He pursued a BBA degree in Marketing from Narsee Monjee College of Commerce and Economics in Mumbai from 2006-2009. Soon after, he finished an MBA degree from Narsee Monjee Institute of Management Studies.
Fresh out of college in 2011, Munaf worked with Wrigley’s as a management trainee and became one of the few area Managers in the country.
“I was sent to rural Mysuru, and I was selling chewing gum to people in lungis. I remember I would move about with this man, Lingaraju. The pay was good, and I was living my best life. But, I realised that this was not something that I wanted to do forever,” he says.
In the same year, Munaf applied for an Account strategist’s position at Google and got through. “I was so happy when I got the job. There was a 50 per cent pay cut involved (vis-a-vis the previous job), and my father wasn’t happy with that. But, I was enamoured by the possibility of being in that space, and I did not want to let the opportunity pass. I even made a presentation to explain to my father that this is what I wanted,” he says.
Finally, he moved to Hyderabad for his job, and within nine months, was transferred back to Mumbai with a promotion where he had a client-facing role. He then gradually moved up the ladder. And when TBK began informally, he was still working at Google. One chance discussion with a well-meaning colleague made Munaf take account of the situation.
“He asked me what my plans with TBK were. I told him that I wanted to continue working at Google and perhaps move to Singapore or the UK. When he asked me about TBK, I didn’t have a clear answer. He told me that whenever a decision is made, I should think five years ahead instead of one. That helped me gain perspective,” says Munaf.
He realised that if TBK did not work out, he could shut shop and get on with his corporate career. But, with all the momentum that TBK was getting at the time, it would be unwise to ignore it. This is what led him to quit Google and direct his focus on TBK.
Although Munaf was enthusiastic about the prospect of reinventing The Bohri Kitchen as a full-fledged business, his parents were not happy.
“My father asked me if I quit google to sell samosas, and I started thinking if I had made a mistake,” recalls Munaf.
For three months, they did well, but things started going downhill. TBK set up a stall at the NH7 Weekender Music Festival in 2015, but the stall did not do well, and Munaf ended up losing Rs 50,000.
After that, he set up a delivery kitchen and began fulfilling orders through different delivery apps. But from the beginning of 2016, the ratings began to fall.
“I thought that I could replicate my mother’s food in delivery kitchens, but that was a wrong assumption. The people who were ordering were expecting the experience when they visited our home. I took every criticism to heart and had constant breakdowns. And in December 2016, my CA told me that I was bankrupt,” he recalls.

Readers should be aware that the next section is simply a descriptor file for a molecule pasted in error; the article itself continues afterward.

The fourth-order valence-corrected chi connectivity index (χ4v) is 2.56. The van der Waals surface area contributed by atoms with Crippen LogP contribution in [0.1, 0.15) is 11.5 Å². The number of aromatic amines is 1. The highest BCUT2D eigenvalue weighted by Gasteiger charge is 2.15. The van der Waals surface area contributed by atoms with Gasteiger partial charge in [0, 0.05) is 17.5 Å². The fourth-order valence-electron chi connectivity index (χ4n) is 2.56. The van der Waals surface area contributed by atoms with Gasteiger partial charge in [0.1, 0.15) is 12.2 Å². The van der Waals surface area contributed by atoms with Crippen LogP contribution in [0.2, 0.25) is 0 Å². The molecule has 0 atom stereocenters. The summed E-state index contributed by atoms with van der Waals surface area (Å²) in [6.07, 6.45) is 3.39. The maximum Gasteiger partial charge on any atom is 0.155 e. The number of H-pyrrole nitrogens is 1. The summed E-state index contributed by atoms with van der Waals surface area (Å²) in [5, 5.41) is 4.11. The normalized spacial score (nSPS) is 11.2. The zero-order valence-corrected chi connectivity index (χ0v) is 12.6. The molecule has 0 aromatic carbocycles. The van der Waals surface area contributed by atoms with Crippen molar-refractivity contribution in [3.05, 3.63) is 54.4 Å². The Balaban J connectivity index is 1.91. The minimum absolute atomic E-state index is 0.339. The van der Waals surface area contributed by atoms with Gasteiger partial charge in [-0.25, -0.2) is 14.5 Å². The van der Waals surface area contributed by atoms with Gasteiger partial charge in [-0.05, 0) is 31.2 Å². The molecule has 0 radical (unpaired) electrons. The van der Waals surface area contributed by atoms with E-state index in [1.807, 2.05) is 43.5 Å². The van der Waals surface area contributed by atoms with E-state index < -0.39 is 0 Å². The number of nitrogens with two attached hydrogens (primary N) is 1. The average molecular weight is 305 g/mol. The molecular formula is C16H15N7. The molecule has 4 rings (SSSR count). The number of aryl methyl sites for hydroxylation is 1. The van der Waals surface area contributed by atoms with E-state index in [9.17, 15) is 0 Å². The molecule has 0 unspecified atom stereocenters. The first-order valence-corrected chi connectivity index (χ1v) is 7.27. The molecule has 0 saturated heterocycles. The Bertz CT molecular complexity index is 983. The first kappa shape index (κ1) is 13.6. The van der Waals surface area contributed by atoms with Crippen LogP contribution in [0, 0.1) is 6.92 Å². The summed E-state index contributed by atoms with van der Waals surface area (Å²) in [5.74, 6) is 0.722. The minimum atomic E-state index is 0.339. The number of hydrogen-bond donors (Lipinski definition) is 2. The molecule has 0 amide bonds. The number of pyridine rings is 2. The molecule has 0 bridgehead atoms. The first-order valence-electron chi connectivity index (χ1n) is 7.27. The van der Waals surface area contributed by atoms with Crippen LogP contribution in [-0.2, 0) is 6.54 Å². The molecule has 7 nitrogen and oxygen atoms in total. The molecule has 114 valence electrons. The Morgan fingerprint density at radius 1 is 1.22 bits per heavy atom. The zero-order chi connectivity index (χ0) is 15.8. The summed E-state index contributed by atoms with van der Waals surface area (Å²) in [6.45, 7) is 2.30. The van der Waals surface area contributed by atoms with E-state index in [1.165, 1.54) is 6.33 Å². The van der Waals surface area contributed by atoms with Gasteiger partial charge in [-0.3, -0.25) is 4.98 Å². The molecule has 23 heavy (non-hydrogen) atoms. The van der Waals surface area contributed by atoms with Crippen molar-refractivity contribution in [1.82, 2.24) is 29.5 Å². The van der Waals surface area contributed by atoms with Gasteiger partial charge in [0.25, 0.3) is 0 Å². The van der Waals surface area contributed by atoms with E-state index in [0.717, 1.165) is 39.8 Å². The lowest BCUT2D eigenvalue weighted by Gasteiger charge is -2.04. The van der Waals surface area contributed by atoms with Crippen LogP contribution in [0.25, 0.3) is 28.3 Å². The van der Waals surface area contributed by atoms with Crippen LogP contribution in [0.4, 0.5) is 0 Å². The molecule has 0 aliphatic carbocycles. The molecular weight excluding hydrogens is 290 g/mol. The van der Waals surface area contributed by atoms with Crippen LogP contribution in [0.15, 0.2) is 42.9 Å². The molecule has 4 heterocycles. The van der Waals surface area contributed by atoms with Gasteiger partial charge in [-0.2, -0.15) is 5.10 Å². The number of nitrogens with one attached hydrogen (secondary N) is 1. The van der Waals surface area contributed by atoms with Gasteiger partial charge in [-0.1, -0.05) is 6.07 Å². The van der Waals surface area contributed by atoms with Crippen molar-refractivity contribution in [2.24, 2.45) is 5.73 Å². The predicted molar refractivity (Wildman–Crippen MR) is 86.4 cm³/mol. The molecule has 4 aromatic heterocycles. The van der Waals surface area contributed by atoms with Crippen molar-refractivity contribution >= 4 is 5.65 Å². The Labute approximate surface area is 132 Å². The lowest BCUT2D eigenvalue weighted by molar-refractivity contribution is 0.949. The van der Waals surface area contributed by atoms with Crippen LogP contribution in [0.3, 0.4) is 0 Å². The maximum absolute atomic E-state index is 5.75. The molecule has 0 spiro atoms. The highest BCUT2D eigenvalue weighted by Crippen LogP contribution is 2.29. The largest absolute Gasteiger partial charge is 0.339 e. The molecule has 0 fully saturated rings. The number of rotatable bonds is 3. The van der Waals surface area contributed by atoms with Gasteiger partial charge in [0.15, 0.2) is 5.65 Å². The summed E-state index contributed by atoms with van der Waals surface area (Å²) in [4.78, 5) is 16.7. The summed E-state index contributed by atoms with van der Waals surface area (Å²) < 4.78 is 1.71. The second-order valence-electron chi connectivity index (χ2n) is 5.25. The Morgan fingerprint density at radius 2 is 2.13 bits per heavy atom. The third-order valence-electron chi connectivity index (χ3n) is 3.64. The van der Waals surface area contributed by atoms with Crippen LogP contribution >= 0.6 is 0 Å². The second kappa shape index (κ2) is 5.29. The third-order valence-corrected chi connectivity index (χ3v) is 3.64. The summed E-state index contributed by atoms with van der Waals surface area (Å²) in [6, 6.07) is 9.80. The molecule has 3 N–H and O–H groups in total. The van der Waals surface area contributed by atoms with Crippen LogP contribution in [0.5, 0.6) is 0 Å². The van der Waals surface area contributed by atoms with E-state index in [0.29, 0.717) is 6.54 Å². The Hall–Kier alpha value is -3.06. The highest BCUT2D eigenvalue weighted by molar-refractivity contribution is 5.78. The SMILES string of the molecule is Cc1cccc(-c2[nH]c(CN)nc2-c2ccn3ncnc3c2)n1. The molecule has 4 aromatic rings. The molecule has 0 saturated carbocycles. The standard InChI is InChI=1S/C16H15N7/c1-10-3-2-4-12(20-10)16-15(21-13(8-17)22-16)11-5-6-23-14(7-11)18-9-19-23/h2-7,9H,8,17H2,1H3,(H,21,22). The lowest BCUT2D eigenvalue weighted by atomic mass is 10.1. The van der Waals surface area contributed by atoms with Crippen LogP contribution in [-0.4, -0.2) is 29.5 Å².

Munaf had almost given up on TBK and started looking for jobs when he got an unexpected call.
“Forbes India wanted to put me on the cover along with others for their ’30-under-30′ issue. That was a wake-up call and made me decide that I had to keep TBK alive and going,” says Munaf.
Munaf changed his approach to the business and started learning how to cook his mom’s food. Slowly and steadily, things started moving up. With seed funding from investors, he was able to scale his business and set up about five outlets, four of which were delivery kitchens. In August 2019, he went from 20 to 200 orders in a day, and he couldn’t be happier.
TBK in the Post-Pandemic World
Until the end of 2019, Munaf had standardised the food, created a proper supply chain to different corners in Mumbai, and planned to expand to Pune.
But, a lot has changed for TBK in the last few months. They made nearly Rs 35 lakh in August and September last year, but the cost of maintaining the five outlets was high. Although he was confident that they would receive Pre-Series A funding, no one signed the check.
“I realised that investors were not looking to put their money on a business that produced niche food and were seeking out businesses that were delivering multiple cuisines from the same kitchen. But, with COVID-19, the decision was taken away from my hands,” he says.
Like most businesses, TBK, too, had to scale down to survive. Three of the five outlets have been shut down, and they had to let go of over 50 per cent of their staff. Despite this setback, Munaf feels that this is a new phase and an opportunity for him to use the wealth of knowledge he’s gathered over the years.
Now, they plan on relaunching TBK around August-September. Scaling down their operations also gives them time to focus and do things well, emphasises Munaf. He also hopes to expand on the retail aspect where they bottle and sell more of their condiments like the khajoor chutney and pickles.
“The idea is to create something that cannot be replicated. I want to make Bohri food more relevant to everyone. I see us being unconventional and standing out. I want The Bohri Kitchen to be something that survives a lifetime and has the sense of community at its heart,” he says.
(Edited by Shruti Singhal)